New Developments In Yarrowia Lipolytica Yeast Expression System And Its Application To Genetic Engineering Of Heterologous Proteins | 4603
ISSN: 2155-952X

Journal of Biotechnology & Biomaterials
Open Access

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New developments in Yarrowia lipolytica yeast expression system and its application to genetic engineering of heterologous proteins

3rd World Congress on Biotechnology

Catherine Madzak

Posters: Agrotechnol

DOI: 10.4172/2155-952X.S1.020

More than 100 heterologous proteins from various phylogenetic origins have been successfully produced in Yarrowia lipolytica yeast expression system, which offers reliable performances in glycosylation, folding and secretion of complex proteins. We present here a short review of the major tools developed in this yeast, with focus on vectors for targeted monocopy integration (YLEX expression kit, Yeastern Biotech Co, Taiwan), a system particularly adapted to genetic engineering of heterologous proteins. In order to examplify the various applications of Yarrowia expression system, a number of current collaborative works on whole-cell biocatalysis, genetic engineering of secreted enzymes, and surface-display of heterologous proteins (arming yeasts) will be briefly resumed. Some applications, like high throughput screening, require improving Yarrowia transformation methods for higher efficiency, without sacrificing the high percentage of correctly targeted integrations. For that purpose, we have developed a sensor system for homologous integration, based on E. coli lacZ gene expression, which allowed us to evaluate some chemicals increasing transformation efficiency for maintenance of a high percentage of correct integration. Dithiothreitol was found to be not only more efficient than dimethyl-sulfoxide in increasing transformation efficiency, but also compatible with homologous integration, which was not the case of the latter that promoted out-of-site integration. An optimized transformation protocol using dithiothreitol has been developed, which ensures very high transformation efficiency.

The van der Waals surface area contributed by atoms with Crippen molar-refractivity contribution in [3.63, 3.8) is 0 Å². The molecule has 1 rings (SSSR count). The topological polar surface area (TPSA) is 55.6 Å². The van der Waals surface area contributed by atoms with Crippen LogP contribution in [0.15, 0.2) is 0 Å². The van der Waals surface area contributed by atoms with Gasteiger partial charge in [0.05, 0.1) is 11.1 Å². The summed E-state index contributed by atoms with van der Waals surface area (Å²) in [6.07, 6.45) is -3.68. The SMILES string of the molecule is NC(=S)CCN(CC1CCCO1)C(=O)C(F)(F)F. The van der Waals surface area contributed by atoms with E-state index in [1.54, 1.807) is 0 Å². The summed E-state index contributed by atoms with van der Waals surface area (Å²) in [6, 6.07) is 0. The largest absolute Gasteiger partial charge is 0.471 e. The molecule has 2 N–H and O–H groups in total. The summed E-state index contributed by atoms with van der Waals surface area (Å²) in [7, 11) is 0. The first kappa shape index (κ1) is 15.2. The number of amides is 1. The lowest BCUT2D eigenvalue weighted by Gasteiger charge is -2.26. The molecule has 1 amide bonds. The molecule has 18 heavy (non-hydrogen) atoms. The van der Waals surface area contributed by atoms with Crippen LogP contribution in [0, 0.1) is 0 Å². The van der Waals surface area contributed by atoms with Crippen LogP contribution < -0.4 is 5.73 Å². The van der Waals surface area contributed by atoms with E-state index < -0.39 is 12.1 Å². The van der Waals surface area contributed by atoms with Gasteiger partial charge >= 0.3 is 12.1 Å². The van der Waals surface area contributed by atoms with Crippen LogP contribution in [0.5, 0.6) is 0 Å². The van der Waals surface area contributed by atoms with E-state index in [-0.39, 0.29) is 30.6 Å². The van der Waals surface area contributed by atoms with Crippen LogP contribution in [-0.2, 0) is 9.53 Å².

Catherine Madzak has been a student at Ecole Normale Sup?rieure, one of the main French governmental schools of higher education. She obtained her Ph.D. in Microbiology at the Cancer Institute of Villejuif. She is now a senior research associate at INRA, the French National Institute for Agricultural Research. Her main research subject is to develop an expression system for heterologous proteins in the yeast Yarrowia lipolytica, with particular emphasis on genetic engineering of enzymes. She is author of more than 40 publications in international journals, five book chapters, and inventor of a patent on a recombinant promoter.